Sepsis is the number one killer of children and infants worldwide. Often referred to as Neonatal Sepsis, in newborns and young infants, bacterial infections are almost always the cause of sepsis. Common infections such as e-coli infection, meningitis, pneumonia, Group B Streptococcus (GBS) infection, and salmonella poisoning can all lead to sepsis in infants. Infections can be passed from mother to child during pregnancy, labor, and delivery.
Neonatal Sepsis is a blood infection that occurs in an infant younger than 90 days. Early-onset sepsis is defined as occurring in the first week of life. Late-onset sepsis occurs after 1 week through 3 months of age.
Neonatal sepsis is a serious condition that affects newborn infants, typically within the first 28 days of life. It is caused by bacterial, viral, or fungal infections, and can lead to significant morbidity and mortality if not promptly and effectively treated.
Neonatal sepsis can occur in both preterm and full-term infants, and risk factors for the condition include maternal infections, prolonged rupture of membranes, and invasive procedures such as intubation and central venous catheterization.
Symptoms of neonatal sepsis can be non-specific, and may include fever or hypothermia, respiratory distress, lethargy, poor feeding, and jaundice. Diagnosis typically involves blood tests to detect markers of infection, as well as imaging studies such as chest x-rays.
Treatment for neonatal sepsis typically involves a combination of antibiotics and supportive care, including respiratory support and fluid management. Prompt treatment is essential to prevent serious complications such as septic shock, organ failure, and long-term developmental and neurological deficits.
Sepsis in newborns (neonatal sepsis) can produce a variety of symptoms. Often, these babies “just don’t look right” to their caretakers. Symptoms of sepsis in newborns and young babies include:
- Disinterest or difficulty feeding, or vomiting
- Fever (above 100.4°F [38° C] or higher rectally) or sometimes low temperatures
- Irritability or increased crankiness
- Lethargy (not interacting and listless)
- Changes in heart rate-either faster than normal (early sepsis) or significantly slower than usual (late sepsis, usually associated with shock)
- Breathing very quickly or difficulty breathing
- Periods where the baby seems to stop breathing for more than 10 seconds (apnea)
- Change is skin color-becoming pale, patchy and/or blue
- Jaundice (when the skin and eyes look yellow)
- Decreased amount of urine
- Bulging or fullness of the spot on top of the baby’s head
Sepsis is caused by infection, most commonly bacterial infections.
- Unvaccinated babies and children are the most susceptible to infection, particularly between the ages of two months and 36 months when the immune system is not yet developed.
- Infants in pediatric ICU and premature babies receiving neonatal intensive care are also high risk, as the entry point for tubes such as catheters and IV lines can provide a path for bacteria to get inside the baby’s body and cause an infection.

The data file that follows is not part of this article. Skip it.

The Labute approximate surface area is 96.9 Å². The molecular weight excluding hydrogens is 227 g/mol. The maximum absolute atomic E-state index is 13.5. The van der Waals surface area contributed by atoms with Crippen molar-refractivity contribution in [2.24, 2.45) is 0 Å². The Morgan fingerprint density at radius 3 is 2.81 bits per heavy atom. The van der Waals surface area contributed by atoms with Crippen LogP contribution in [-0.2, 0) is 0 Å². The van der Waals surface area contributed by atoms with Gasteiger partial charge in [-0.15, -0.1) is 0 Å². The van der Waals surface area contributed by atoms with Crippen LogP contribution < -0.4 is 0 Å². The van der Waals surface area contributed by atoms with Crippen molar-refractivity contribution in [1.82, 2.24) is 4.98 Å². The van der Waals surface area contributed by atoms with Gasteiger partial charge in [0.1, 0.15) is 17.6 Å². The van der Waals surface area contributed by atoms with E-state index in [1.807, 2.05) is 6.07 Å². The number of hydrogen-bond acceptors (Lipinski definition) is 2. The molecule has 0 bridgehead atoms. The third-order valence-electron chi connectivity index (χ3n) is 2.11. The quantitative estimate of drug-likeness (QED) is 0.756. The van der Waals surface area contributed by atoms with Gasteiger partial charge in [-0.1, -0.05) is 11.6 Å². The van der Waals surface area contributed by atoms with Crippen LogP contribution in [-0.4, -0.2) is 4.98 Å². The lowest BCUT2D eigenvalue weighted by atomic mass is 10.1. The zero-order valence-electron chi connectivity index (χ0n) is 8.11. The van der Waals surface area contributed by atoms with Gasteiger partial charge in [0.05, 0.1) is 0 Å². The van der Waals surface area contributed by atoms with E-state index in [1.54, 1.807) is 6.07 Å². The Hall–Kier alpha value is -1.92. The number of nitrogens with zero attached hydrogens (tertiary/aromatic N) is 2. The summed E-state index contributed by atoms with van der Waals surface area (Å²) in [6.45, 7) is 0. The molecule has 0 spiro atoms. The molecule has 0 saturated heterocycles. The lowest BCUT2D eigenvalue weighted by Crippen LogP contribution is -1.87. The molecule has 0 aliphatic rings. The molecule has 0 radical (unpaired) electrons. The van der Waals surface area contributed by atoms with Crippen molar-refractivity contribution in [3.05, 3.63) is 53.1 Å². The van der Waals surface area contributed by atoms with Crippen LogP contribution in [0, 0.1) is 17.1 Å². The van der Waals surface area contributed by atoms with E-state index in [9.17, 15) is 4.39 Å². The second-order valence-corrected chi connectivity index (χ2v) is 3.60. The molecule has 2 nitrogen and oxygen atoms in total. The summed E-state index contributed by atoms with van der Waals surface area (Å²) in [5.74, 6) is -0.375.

- Certain complications in pregnancy, labor, and delivery can result in bacteria entering a baby’s body from the mother and increase the risk for sepsis in newborns.
A diagnosis of sepsis is made following a physical evaluation and an examination of the patient’s medical history. To confirm a sepsis diagnosis, a doctor will order blood tests. Treatment for sepsis must be provided in a hospital setting.
Time is a critical factor for sepsis patients. Sepsis must be treated in a hospital, usually through antibiotics transmitted intravenously. If necessary, babies may also receive IV fluids to keep them hydrated, blood pressure medication to keep their hearts working properly, and respirators to help them breathe.
Laboratory tests play a crucial role in confirming or ruling out sepsis in infants. These include:
- Blood tests (including white blood cell counts and blood cultures) to see whether bacteria are in the blood
- Additional blood tests to ascertain how certain organs, such as the liver and kidney, are functioning
- A urine test to check for bacteria
- A lumbar puncture (also called a spinal tap), depending on the baby’s age and overall appearance; spinal fluid is tested to check for meningitis, an infection of the membranes covering the brain and spinal cord
- X- rays, especially of the chest to check for pneumonia.
The likelihood of infants developing sepsis is reduced by:
- Preventing the transmission of GBS bacteria from mother to child during childbirth. Pregnant women can have a simple swab test between the 35th and 37th weeks of pregnancy to determine if they carry the GBS bacteria. If a woman tests positive for GBS, she can receive IV antibiotics during labor
- Providing IV antibiotics during labor to women with a fever, a prematurely ruptured amniotic sac, or with another child with sepsis or an infection such as pneumonia or meningitis
- Vaccinations and immunizations for infants and the adults handling them
- Good hygiene, including regular hand washing
- Caring for cuts and scrapes by washing and covering even minor wounds